SAND SPRINGS, OK (KJRH) — Neighbors in Sand Springs continue to be frustrated as they wait for the Arkansas River to go down, hoping their levees will hold.
Officials have been talking about a five year timeline before breaking ground on permanent levee fixes, but they’re hoping the drama unfolding over the past week will help speed up that process.
Officials say the infrastructure at Levees A and B is decades-outdated, and should have been fixed a long time ago. However, the federal funding just hasn’t been there to make the needed repairs. Local and state officials hope this week's national attention has put the Sand Springs levees on the forefront of elected officials’ minds.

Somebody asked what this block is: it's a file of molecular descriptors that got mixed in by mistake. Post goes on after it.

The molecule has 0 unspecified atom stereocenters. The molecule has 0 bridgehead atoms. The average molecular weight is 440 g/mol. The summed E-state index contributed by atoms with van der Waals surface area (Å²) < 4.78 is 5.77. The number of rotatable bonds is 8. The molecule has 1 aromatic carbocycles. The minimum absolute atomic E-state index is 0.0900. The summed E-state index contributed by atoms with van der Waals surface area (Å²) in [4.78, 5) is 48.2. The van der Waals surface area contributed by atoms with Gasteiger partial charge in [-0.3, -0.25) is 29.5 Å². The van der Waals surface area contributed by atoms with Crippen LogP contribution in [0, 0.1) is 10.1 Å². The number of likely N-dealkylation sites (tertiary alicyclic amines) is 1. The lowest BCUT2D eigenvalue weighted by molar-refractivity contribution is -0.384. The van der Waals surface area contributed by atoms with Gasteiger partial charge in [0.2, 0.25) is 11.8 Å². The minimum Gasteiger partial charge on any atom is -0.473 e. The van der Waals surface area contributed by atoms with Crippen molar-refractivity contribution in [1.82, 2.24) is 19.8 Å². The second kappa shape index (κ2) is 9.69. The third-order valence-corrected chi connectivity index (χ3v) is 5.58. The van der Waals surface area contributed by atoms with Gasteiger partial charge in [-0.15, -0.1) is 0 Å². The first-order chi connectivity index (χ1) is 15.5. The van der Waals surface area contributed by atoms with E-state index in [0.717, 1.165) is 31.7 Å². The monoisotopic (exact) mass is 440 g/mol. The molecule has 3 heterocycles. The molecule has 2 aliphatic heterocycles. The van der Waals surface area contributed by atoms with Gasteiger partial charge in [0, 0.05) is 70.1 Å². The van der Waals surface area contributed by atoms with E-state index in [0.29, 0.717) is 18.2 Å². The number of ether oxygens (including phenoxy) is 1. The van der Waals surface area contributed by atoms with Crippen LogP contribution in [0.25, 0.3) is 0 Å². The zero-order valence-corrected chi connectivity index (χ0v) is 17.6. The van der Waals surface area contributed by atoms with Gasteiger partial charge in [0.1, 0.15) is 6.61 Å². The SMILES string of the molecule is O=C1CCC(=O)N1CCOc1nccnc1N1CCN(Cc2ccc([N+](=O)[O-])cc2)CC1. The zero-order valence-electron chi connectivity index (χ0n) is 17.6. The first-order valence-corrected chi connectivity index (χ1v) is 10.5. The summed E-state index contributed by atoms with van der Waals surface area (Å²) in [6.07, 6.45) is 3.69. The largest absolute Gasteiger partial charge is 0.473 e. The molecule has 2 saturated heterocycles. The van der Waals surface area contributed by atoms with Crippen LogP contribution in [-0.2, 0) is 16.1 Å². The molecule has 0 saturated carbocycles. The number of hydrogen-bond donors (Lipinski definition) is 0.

Representatives plan on using that momentum to secure the needed funding, but it's still unclear how much Tulsa County will have to use. That will be figured out after a full study is completed next year.
“I just recognize the fragility of it, and you’re seeing the end result of that," said Tulsa County Commissioner Karen Keith. "It’s taking a lot of resources and a lot of money to man that levee and make sure it holds up, so I think a better approach would be to spend that money to fix it.”
The Army Corps of Engineers has started using LIDAR technology, which is basically utilizing drones equipped with lasers instead of RADAR. They're using it to check on the status and erosion of the levees, to spot any weak areas that they might not be able to see on the surface.
After the water recedes experts will keep using those drones to see which spots need the most attention, and determine how exactly to bring the levees into the 21st century.
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